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Special Topics

Nested C++ code

The Birch language permits raw C++ code to be nested. Nesting C++ code requires some understanding of how the Birch compiler translates Birch code to C++ code, and this translation is still in flux.

The primary motivation for nested C++ is to wrap Birch language interfaces around existing C++ language libraries. The Birch standard library, for example, uses this feature to integrate parts of the C++ Standard Template Library and Eigen linear algebra library. The use of nested C++ code for other purposes is discouraged, and it is recommended that its use is kept to a minimum, with any lengthy or complex nested C++ code separated into dedicated header and source files.

When building a package, the Birch compiler creates one .hpp file per package, and one .cpp file per source.

To include raw C++ code in the .hpp file, use the following, typically at the root scope of a .bi file:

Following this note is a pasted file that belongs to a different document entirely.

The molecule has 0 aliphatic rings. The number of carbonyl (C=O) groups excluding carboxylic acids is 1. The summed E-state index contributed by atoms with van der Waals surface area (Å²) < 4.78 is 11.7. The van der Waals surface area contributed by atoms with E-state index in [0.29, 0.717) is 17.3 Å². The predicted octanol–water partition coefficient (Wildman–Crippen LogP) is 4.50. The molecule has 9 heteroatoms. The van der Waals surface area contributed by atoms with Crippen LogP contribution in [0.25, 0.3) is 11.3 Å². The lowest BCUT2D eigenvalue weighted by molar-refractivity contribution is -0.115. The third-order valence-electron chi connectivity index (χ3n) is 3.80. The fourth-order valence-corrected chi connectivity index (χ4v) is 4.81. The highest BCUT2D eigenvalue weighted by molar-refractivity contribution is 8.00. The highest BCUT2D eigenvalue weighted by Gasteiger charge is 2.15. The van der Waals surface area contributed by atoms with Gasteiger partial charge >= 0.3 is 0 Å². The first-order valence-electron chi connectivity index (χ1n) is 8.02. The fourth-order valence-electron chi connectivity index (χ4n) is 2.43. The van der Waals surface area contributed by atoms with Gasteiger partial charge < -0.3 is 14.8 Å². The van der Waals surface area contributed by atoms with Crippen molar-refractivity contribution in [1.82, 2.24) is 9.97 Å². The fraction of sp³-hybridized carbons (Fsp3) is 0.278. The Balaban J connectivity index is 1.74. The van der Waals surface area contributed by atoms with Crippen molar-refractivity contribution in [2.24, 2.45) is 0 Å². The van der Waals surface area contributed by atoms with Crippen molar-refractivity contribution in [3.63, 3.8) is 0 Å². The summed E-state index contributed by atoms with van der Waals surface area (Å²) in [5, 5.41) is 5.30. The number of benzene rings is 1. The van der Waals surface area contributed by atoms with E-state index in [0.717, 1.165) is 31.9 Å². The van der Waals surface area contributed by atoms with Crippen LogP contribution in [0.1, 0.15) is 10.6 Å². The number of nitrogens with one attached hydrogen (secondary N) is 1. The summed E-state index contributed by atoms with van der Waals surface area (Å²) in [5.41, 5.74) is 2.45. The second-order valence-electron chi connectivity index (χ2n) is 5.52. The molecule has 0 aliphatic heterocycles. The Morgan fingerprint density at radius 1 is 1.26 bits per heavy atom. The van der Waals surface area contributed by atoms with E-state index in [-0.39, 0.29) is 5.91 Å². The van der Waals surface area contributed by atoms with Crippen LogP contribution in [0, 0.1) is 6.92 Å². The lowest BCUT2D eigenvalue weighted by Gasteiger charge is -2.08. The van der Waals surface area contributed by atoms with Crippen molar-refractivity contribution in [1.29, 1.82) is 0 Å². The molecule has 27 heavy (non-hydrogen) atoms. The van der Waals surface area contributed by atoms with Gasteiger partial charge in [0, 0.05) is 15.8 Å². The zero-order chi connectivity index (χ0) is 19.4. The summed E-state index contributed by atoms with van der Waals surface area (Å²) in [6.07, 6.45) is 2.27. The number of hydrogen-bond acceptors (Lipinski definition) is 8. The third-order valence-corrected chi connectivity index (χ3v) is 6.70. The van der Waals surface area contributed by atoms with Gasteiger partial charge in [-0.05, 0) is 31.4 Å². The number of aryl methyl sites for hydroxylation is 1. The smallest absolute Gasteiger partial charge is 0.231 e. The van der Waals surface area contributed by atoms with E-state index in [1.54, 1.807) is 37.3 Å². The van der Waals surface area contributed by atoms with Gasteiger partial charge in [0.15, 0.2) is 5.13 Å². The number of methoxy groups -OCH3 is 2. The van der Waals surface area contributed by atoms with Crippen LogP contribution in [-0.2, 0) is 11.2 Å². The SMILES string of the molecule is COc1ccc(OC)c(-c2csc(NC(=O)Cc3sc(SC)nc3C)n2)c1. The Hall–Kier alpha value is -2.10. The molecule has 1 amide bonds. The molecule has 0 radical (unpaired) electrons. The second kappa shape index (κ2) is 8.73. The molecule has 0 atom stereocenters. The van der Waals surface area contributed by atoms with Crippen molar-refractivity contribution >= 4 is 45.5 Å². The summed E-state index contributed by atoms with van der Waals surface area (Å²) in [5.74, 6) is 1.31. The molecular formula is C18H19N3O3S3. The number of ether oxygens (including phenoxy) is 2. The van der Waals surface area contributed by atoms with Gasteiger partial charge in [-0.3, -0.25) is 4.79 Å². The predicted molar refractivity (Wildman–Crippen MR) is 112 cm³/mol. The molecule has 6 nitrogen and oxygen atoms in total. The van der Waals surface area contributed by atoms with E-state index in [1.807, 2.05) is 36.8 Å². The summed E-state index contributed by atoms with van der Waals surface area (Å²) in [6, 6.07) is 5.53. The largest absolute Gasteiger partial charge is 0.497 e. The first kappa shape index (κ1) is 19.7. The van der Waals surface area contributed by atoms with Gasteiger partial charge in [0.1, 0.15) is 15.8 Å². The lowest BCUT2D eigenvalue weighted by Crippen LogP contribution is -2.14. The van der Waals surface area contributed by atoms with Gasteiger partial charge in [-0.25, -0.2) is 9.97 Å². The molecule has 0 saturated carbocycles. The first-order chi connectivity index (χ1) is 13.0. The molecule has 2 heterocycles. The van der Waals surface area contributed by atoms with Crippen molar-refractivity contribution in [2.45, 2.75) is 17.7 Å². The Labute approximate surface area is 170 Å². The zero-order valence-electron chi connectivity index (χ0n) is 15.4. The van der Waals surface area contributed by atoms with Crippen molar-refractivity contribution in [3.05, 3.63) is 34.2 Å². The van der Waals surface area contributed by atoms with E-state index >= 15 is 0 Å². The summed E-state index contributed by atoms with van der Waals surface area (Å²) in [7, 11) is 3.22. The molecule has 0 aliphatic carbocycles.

// C++ code here

This is useful for #include directives, or for declaring C++ types and functions.

To include raw C++ code in the .cpp file, use the following, typically in the body of a function in a .bi file:

// C++ code here

This is useful for executing arbitrary C++ code. It is beyond the scope of this document to detail all the ways in which such code may interface with C++ code generated by the Birch compiler. The following rules cover common use cases, however:

  • Variables declared in Birch code may be used by appending _ to their declared name. Likewise functions and types, where it may also be necessary to prepend the name with a bi:: or bi::type:: namespace designator.
  • Variables of class type declared in Birch code are accessed via custom smart pointers C++ code.
  • Nesting C++ code within fibers requires special care. Variables declared in nested C++ code will not be preserved between yields. One option is to wrap these as member variables within a Birch object, as the object is preserved between yields.

For examples of nested C++ code, see the Birch standard library. For an in-depth study, see the C++ code generated by the Birch compiler in the build/ subdirectory of your Birch project, the libbirch/ subdirectory within the Birch standard library sources, and the C++ code generator within the bi/io/ subdirectory of the Birch compiler sources.